Where the first half of the season was rife with wheel spinning and time wasting, it seems like The Walking Dead has finally figured out that it’s a dynamic show and needs to keep things moving as often as possible. While I’m pretty critical of the shows character building, when it hits the action and terror beats, it’s a pretty damn solid show.
This week’s episode had two primary plots that dovetailed quite nicely at the end: Dale’s quest to prevent the group from executing the boy the rescued/captured, and Carl acting like a dipshit. My quick description of the two should give you a pretty solid clue about which one I thought worked better. Let’s talk about Carl first.
In the comics, at least those I’ve read (I’m probably two years behind at this point), Carl is a pretty strong character. He’s mature, intelligent, and decisive. He’s able to do what needs to be done and face the consequences later. At of this, of course, stems from an extremely important formative moments that hasn’t happened on the show yet, and may never happen, considering how drastically different the two are.
On AMC’s Walking Dead, Carl is a little more a child of his age. Impetuous and often stupid, as in tonight’s episode where he sneaks into the barn to see the prisoner, insults a grieving Carol, steals a gun, and brings a zombie back into camp after almost getting eaten himself. Any one of these things, or all of them spread out over a couple of episodes, would have been sufficient to show us that Carl is struggling and unseated in this new and violent world. All of them together is just a little much.
Carl’s mini-rebellion, of course, leads to Dale getting gutted at the end, and I can’t help but wonder whether this is going to replace (massive comic spoilers) his killing of Shane in the woods outside Atlanta. I surely hope not. Certainly in both instances he’ll be responsible for a death, but in the comic it made a lot more sense with both the plot and the character. Here it’s just deeply tragic.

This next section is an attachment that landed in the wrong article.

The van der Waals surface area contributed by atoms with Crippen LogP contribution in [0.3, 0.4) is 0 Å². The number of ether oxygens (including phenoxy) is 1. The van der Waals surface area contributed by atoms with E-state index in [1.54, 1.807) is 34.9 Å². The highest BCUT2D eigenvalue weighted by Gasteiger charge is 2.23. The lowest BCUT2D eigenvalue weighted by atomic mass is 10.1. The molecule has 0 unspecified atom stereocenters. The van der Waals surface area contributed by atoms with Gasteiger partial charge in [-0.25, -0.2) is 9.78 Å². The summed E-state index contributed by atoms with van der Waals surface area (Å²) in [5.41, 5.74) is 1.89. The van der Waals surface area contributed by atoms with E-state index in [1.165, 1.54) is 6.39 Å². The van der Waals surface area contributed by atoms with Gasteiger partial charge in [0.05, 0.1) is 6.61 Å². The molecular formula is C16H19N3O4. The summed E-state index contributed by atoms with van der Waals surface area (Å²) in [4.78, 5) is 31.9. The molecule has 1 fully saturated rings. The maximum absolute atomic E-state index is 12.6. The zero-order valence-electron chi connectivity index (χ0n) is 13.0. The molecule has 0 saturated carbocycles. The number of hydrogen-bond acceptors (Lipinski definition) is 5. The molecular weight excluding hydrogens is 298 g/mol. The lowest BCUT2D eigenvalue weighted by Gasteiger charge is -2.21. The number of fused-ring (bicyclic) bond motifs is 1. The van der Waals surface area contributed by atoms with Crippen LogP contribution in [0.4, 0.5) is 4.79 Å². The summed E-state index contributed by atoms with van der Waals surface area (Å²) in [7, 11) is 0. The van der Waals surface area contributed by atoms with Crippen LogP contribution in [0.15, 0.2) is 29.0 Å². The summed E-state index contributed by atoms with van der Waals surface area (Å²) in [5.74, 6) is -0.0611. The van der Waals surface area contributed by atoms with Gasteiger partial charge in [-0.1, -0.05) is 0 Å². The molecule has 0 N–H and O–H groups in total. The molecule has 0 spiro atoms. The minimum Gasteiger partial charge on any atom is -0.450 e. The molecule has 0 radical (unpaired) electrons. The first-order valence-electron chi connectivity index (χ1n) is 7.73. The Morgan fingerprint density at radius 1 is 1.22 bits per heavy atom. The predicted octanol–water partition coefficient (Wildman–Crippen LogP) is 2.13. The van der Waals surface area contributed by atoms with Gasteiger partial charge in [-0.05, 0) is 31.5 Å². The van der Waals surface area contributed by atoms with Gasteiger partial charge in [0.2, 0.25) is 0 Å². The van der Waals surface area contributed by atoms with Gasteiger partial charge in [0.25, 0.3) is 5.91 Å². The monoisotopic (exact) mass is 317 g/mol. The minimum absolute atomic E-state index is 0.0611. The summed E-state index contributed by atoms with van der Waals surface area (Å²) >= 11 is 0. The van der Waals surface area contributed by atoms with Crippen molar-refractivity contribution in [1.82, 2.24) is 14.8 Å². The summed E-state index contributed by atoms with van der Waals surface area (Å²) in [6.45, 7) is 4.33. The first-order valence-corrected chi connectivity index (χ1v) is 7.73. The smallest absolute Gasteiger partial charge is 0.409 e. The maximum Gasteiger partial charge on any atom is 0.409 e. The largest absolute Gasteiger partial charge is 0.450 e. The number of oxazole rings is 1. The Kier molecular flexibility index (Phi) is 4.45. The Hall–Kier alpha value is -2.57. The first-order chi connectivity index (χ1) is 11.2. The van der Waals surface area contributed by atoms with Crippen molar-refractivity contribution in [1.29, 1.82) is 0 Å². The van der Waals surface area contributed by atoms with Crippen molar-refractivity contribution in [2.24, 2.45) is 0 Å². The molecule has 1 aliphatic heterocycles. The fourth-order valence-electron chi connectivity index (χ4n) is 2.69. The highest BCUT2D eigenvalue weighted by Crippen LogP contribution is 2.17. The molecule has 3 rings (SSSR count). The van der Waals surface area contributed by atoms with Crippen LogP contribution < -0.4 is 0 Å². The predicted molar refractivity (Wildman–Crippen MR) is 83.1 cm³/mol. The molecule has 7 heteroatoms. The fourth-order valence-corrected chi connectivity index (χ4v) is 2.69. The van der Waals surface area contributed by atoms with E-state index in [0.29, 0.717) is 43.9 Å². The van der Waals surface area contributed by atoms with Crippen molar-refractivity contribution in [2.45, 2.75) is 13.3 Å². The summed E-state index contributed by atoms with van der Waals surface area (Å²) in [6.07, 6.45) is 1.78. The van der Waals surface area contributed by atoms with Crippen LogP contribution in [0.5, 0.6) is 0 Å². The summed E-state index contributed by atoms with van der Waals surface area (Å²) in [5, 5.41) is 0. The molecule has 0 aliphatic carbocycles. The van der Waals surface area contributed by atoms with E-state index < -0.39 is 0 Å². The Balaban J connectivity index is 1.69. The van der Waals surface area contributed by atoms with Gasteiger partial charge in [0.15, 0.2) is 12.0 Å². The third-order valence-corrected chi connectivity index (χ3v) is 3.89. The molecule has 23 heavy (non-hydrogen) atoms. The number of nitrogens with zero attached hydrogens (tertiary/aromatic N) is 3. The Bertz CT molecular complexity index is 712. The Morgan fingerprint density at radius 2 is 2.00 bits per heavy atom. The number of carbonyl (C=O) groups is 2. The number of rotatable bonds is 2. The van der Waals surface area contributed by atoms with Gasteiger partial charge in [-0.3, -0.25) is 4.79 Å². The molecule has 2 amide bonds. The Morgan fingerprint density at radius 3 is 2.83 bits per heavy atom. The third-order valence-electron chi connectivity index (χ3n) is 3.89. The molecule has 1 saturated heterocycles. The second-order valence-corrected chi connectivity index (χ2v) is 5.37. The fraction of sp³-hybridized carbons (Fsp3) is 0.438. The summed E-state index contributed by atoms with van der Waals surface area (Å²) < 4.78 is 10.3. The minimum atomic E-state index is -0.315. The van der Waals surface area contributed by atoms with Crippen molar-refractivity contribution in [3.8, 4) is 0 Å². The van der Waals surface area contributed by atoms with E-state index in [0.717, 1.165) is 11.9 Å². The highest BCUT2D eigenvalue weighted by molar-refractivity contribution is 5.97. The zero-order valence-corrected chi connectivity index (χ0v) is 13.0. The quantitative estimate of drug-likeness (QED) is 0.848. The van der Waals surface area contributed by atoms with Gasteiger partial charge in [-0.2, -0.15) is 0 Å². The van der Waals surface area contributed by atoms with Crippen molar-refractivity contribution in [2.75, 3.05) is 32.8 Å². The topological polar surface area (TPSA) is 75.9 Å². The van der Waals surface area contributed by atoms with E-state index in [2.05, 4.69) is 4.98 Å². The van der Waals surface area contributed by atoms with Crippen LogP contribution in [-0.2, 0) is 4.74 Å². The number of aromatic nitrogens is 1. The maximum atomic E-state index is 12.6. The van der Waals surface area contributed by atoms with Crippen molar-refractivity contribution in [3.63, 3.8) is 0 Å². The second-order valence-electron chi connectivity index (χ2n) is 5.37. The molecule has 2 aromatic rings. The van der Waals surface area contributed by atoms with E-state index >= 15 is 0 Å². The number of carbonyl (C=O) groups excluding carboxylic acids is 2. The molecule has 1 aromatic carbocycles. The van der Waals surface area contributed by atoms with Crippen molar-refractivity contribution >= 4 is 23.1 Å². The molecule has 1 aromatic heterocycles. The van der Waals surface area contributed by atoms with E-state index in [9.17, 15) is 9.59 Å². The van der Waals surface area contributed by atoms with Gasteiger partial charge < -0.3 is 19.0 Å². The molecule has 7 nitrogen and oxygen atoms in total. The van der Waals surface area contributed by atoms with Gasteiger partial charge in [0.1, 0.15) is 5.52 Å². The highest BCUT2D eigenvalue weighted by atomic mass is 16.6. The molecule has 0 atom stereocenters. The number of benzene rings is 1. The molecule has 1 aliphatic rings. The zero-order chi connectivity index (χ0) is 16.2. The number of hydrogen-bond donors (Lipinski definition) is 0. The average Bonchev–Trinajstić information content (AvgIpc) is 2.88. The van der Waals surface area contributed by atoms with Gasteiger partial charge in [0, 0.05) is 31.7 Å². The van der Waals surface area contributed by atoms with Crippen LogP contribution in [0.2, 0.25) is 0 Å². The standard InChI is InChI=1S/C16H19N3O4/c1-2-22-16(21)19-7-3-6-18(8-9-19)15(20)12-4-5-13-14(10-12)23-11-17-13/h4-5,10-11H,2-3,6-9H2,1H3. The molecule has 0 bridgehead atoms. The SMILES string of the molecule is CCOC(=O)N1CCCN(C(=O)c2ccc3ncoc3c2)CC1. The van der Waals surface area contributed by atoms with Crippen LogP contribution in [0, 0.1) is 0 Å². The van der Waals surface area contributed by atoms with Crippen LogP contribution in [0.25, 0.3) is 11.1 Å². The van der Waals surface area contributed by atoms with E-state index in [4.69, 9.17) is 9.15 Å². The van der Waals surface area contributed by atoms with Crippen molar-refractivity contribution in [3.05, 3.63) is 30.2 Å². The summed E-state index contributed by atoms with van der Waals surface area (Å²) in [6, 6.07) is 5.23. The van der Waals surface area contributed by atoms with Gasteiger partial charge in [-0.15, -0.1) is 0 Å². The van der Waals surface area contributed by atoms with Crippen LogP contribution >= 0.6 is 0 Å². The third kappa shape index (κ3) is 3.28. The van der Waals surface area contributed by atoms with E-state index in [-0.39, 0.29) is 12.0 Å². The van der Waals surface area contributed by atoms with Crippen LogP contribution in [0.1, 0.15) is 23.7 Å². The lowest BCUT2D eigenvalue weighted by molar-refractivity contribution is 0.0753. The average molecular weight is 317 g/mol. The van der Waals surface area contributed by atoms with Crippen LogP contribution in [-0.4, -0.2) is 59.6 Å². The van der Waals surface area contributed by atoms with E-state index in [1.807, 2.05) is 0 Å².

But what of Dale? Tonight we finally got a lot of focus on the character that many have found struggled with throughout the series. Dale started in season one as a pretty strong character, but this season he’s primarily served as a foil for both Shane and Andrea, giving him little faculty of his own. Tonight was a little different. Dale was again squaring off against Shane, but this time Shane had the support of the whole of the camp. Dale was arguing for an old world, a world of law and order. It was a futile last grasp of a man not cut out for this life. His ultimate and predictable failure was touching nonetheless.
But of course the camp doesn’t execute Randall, at least night in last night’s episode. He’s dragged into the barn and forced to kneel before Rick and his comically over-sized movie gun, but Rick can’t pull the trigger once Carl shows up and starts goading him on (this kid has issues, me thinks).
All of this, of course, leads up to the finale. Dale is walking around the farm, collecting his thoughts, when he spots a cow that had been eviscerated. Dale shares the same fate almost immediately. His fellow survivors arriving only moments too late. Again Rick pulls out his giant revolver, only to not put the old man out of his misery. Daryl steps in, and the credits roll after a snap-cut of the hammer falling on the gun.
I was pretty frustrated with the episode up until we saw Dale wandering around in the dark. It felt unbalanced, and circular. We are being teased with Randall and what the camp is going to do with him, and for another week that isn’t resolved. But then The Walking Dead pulled the rug out from under us, and killed off a principal character in a way I doubt any of us saw coming. Yeah, that it was the zombie Carl was messing with was a little convenient for me, but I’m not going to complain too much. Hopefully his is a sign that the show has teeth, because it has been largely free of consequence.
Note: we’re trying a new grading system here. Out of five possible zombie heads, this episode earns four. Roughly a B, for those keeping track at home.